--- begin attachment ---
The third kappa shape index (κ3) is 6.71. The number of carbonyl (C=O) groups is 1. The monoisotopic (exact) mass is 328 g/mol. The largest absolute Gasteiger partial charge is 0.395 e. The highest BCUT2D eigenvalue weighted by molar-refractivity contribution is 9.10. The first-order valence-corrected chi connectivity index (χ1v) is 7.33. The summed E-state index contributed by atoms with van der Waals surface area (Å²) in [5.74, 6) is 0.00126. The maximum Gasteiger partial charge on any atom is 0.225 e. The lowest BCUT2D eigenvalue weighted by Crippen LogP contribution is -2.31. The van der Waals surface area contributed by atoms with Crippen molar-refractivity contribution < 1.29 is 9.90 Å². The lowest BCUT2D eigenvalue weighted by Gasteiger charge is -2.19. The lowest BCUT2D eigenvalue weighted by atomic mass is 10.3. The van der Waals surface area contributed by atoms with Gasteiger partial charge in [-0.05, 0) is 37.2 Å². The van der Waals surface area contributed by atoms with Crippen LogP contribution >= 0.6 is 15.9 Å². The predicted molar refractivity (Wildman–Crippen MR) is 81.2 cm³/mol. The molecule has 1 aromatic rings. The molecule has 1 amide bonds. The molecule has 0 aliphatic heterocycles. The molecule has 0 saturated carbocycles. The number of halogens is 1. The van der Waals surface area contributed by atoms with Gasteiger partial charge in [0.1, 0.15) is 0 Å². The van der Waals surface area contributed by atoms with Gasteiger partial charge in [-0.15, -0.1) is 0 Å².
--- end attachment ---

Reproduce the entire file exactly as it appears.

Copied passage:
The third kappa shape index (κ3) is 6.71. The number of carbonyl (C=O) groups is 1. The monoisotopic (exact) mass is 328 g/mol. The largest absolute Gasteiger partial charge is 0.395 e. The highest BCUT2D eigenvalue weighted by molar-refractivity contribution is 9.10. The first-order valence-corrected chi connectivity index (χ1v) is 7.33. The summed E-state index contributed by atoms with van der Waals surface area (Å²) in [5.74, 6) is 0.00126. The maximum Gasteiger partial charge on any atom is 0.225 e. The lowest BCUT2D eigenvalue weighted by Crippen LogP contribution is -2.31. The van der Waals surface area contributed by atoms with Crippen molar-refractivity contribution < 1.29 is 9.90 Å². The lowest BCUT2D eigenvalue weighted by Gasteiger charge is -2.19. The lowest BCUT2D eigenvalue weighted by atomic mass is 10.3. The van der Waals surface area contributed by atoms with Gasteiger partial charge in [-0.05, 0) is 37.2 Å². The van der Waals surface area contributed by atoms with Crippen LogP contribution >= 0.6 is 15.9 Å². The predicted molar refractivity (Wildman–Crippen MR) is 81.2 cm³/mol. The molecule has 1 aromatic rings. The molecule has 1 amide bonds. The molecule has 0 aliphatic heterocycles. The molecule has 0 saturated carbocycles. The number of halogens is 1. The van der Waals surface area contributed by atoms with Gasteiger partial charge in [0.1, 0.15) is 0 Å². The van der Waals surface area contributed by atoms with Gasteiger partial charge in [-0.15, -0.1) is 0 Å².